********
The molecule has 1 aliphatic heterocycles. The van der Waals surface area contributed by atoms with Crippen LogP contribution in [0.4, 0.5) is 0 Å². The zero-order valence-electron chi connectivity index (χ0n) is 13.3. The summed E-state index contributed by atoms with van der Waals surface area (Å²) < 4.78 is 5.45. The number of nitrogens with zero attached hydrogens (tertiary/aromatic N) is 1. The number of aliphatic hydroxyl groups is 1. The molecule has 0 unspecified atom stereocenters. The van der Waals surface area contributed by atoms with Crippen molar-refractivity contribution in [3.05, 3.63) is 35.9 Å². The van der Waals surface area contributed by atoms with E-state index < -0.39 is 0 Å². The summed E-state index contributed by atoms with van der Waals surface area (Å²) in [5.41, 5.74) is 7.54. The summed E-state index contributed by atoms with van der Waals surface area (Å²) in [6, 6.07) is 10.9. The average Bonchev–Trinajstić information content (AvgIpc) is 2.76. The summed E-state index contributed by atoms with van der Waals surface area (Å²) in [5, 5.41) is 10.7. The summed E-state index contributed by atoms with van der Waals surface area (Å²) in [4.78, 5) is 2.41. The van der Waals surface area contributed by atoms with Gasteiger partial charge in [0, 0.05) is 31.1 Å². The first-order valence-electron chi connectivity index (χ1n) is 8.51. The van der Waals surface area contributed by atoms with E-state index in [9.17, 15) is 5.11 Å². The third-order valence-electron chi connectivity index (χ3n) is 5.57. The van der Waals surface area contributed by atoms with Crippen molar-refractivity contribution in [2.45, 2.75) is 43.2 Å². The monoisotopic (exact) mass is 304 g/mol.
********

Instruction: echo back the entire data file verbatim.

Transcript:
The molecule has 1 aliphatic heterocycles. The van der Waals surface area contributed by atoms with Crippen LogP contribution in [0.4, 0.5) is 0 Å². The zero-order valence-electron chi connectivity index (χ0n) is 13.3. The summed E-state index contributed by atoms with van der Waals surface area (Å²) < 4.78 is 5.45. The number of nitrogens with zero attached hydrogens (tertiary/aromatic N) is 1. The number of aliphatic hydroxyl groups is 1. The molecule has 0 unspecified atom stereocenters. The van der Waals surface area contributed by atoms with Crippen molar-refractivity contribution in [3.05, 3.63) is 35.9 Å². The van der Waals surface area contributed by atoms with E-state index < -0.39 is 0 Å². The summed E-state index contributed by atoms with van der Waals surface area (Å²) in [5.41, 5.74) is 7.54. The summed E-state index contributed by atoms with van der Waals surface area (Å²) in [6, 6.07) is 10.9. The average Bonchev–Trinajstić information content (AvgIpc) is 2.76. The summed E-state index contributed by atoms with van der Waals surface area (Å²) in [5, 5.41) is 10.7. The summed E-state index contributed by atoms with van der Waals surface area (Å²) in [4.78, 5) is 2.41. The van der Waals surface area contributed by atoms with Gasteiger partial charge in [0, 0.05) is 31.1 Å². The first-order valence-electron chi connectivity index (χ1n) is 8.51. The van der Waals surface area contributed by atoms with E-state index in [9.17, 15) is 5.11 Å². The third-order valence-electron chi connectivity index (χ3n) is 5.57. The van der Waals surface area contributed by atoms with Crippen molar-refractivity contribution in [2.45, 2.75) is 43.2 Å². The monoisotopic (exact) mass is 304 g/mol.